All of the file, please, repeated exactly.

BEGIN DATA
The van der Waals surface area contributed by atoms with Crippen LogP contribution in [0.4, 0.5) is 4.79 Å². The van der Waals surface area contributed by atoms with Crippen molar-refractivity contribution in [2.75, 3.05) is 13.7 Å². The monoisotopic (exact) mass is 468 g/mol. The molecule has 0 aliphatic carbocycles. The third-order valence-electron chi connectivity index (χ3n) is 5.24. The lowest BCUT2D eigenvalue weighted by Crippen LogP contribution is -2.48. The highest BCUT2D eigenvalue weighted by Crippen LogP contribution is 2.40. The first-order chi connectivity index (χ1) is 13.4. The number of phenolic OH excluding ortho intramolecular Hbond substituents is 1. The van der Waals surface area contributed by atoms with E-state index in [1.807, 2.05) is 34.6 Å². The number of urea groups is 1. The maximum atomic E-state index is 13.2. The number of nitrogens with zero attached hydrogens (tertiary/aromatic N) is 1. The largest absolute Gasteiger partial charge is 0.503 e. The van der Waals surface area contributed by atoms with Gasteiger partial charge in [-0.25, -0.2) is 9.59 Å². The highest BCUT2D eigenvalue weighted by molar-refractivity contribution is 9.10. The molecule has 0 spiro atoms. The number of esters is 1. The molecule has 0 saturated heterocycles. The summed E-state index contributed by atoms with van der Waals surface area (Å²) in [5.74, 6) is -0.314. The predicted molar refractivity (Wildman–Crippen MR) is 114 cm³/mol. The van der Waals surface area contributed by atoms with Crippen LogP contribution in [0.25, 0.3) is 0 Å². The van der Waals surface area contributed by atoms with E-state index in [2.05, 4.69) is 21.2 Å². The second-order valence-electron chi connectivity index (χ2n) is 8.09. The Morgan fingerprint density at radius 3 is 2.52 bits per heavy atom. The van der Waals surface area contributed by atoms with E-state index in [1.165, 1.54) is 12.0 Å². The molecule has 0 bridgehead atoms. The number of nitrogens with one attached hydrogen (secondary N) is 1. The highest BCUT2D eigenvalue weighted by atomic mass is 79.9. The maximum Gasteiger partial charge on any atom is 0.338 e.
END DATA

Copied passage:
The van der Waals surface area contributed by atoms with Crippen LogP contribution in [0.4, 0.5) is 4.79 Å². The van der Waals surface area contributed by atoms with Crippen molar-refractivity contribution in [2.75, 3.05) is 13.7 Å². The monoisotopic (exact) mass is 468 g/mol. The molecule has 0 aliphatic carbocycles. The third-order valence-electron chi connectivity index (χ3n) is 5.24. The lowest BCUT2D eigenvalue weighted by Crippen LogP contribution is -2.48. The highest BCUT2D eigenvalue weighted by Crippen LogP contribution is 2.40. The first-order chi connectivity index (χ1) is 13.4. The number of phenolic OH excluding ortho intramolecular Hbond substituents is 1. The van der Waals surface area contributed by atoms with E-state index in [1.807, 2.05) is 34.6 Å². The number of urea groups is 1. The maximum atomic E-state index is 13.2. The number of nitrogens with zero attached hydrogens (tertiary/aromatic N) is 1. The largest absolute Gasteiger partial charge is 0.503 e. The van der Waals surface area contributed by atoms with Gasteiger partial charge in [-0.25, -0.2) is 9.59 Å². The highest BCUT2D eigenvalue weighted by molar-refractivity contribution is 9.10. The molecule has 0 spiro atoms. The number of esters is 1. The molecule has 0 saturated heterocycles. The summed E-state index contributed by atoms with van der Waals surface area (Å²) in [5.74, 6) is -0.314. The predicted molar refractivity (Wildman–Crippen MR) is 114 cm³/mol. The van der Waals surface area contributed by atoms with Crippen LogP contribution in [0.25, 0.3) is 0 Å². The van der Waals surface area contributed by atoms with E-state index in [2.05, 4.69) is 21.2 Å². The second-order valence-electron chi connectivity index (χ2n) is 8.09. The Morgan fingerprint density at radius 3 is 2.52 bits per heavy atom. The van der Waals surface area contributed by atoms with E-state index in [1.165, 1.54) is 12.0 Å². The molecule has 0 bridgehead atoms. The number of nitrogens with one attached hydrogen (secondary N) is 1. The highest BCUT2D eigenvalue weighted by atomic mass is 79.9. The maximum Gasteiger partial charge on any atom is 0.338 e.